Feds Take a Look at SC Highway Patrol

COLUMBIA, S.C. (AP) -- A federal investigation was launched into the South Carolina Highway Patrol after dashboard camera videos showed a trooper using a racial slur and two others ramming their cruisers into fleeing suspects, a prosecutor said Thursday.

"I've reviewed some of the videos, and based on that review, felt that it was appropriate to have our office involved," said Kevin McDonald, acting U.S. attorney for South Carolina.

McDonald wouldn't say whether indictments could come from the investigation, which was first reported Thursday by The State newspaper of Columbia.

Highway Patrol Col. Russell Roark and his boss, Public Safety Director James Schweitzer, resigned last month after a tape surfaced showing a trooper using a racial slur in 2004.

"You better run," then-Lance Cpl. Daniel C. Campbell said to a suspect, using a derogatory term for blacks, "because I'm fixin' to kill you."

Campbell was reprimanded, suspended and ordered to undergo anger and diversity training, but Gov. Mark Sanford said Roark and Schweitzer should have fired him.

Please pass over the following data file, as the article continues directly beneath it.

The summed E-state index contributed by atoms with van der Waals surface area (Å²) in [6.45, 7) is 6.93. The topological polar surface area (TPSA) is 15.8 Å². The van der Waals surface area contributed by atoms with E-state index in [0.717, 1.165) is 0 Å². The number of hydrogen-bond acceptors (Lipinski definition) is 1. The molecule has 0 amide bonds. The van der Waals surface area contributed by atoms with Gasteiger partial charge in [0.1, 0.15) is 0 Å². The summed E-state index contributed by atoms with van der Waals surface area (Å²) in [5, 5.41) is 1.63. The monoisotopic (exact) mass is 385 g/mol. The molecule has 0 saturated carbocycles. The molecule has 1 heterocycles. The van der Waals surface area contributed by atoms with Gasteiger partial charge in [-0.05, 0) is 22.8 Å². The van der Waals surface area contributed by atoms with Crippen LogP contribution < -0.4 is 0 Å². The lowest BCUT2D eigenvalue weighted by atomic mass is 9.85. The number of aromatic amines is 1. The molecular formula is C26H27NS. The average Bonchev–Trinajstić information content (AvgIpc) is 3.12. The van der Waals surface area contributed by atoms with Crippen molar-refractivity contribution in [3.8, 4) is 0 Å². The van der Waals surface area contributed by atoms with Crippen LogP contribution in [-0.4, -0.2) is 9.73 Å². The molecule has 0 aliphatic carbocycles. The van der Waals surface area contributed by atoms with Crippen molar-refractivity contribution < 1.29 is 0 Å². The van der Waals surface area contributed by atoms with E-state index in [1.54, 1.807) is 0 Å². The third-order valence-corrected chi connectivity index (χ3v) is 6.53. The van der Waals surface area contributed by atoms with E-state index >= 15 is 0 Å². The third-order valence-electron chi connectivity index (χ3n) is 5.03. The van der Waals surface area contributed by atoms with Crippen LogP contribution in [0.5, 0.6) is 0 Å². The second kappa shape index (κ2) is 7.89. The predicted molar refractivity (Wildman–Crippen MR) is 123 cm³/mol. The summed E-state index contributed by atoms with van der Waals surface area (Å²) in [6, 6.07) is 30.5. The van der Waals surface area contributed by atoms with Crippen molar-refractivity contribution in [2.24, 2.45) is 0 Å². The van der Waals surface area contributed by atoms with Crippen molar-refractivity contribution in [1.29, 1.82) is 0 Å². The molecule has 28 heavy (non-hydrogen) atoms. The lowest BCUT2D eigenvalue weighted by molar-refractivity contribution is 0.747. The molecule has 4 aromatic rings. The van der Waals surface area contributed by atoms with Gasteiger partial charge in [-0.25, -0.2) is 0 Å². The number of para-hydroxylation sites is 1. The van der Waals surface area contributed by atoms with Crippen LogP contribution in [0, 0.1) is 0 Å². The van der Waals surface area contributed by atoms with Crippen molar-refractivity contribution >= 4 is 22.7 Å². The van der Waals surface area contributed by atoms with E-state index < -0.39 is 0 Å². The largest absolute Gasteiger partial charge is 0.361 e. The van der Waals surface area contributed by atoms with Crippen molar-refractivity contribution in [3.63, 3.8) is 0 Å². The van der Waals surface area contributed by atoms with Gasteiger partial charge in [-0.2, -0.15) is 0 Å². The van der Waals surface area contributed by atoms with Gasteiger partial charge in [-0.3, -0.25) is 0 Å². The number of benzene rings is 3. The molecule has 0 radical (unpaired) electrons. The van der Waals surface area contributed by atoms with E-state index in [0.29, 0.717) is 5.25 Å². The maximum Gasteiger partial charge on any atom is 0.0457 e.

This week, the Highway Patrol released two more videos, both from 2007, showing troopers using their cars to ram suspects.

In one of those tapes, Lance Cpl. Steven C. Garren drives after a black man on foot, striking him when he crosses in front of Garren's cruiser. The man is sent flying into high grass on the roadside.

"Yeah, I hit him. I was trying to hit him," Garren, who is white, can be heard telling another trooper. Garren received a three-day suspension, which he has appealed.

Another video shows Lance Cpl. Alexander Richardson chasing a running man at an apartment complex, driving between buildings and on sidewalks, passing onlookers, including a small child. The suspect appeared to be hit at a slower speed and kept on running. Richardson was reprimanded and completed a stress management course, disciplinary records show.

Sid Gaulden, a spokesman for the Department of Public Safety, said the department welcomes the investigation and believed it would show there is no systemic pattern of misconduct. "We saw problems and took action to correct those problems," he said.

None of the troopers were available for comment Thursday, he said.

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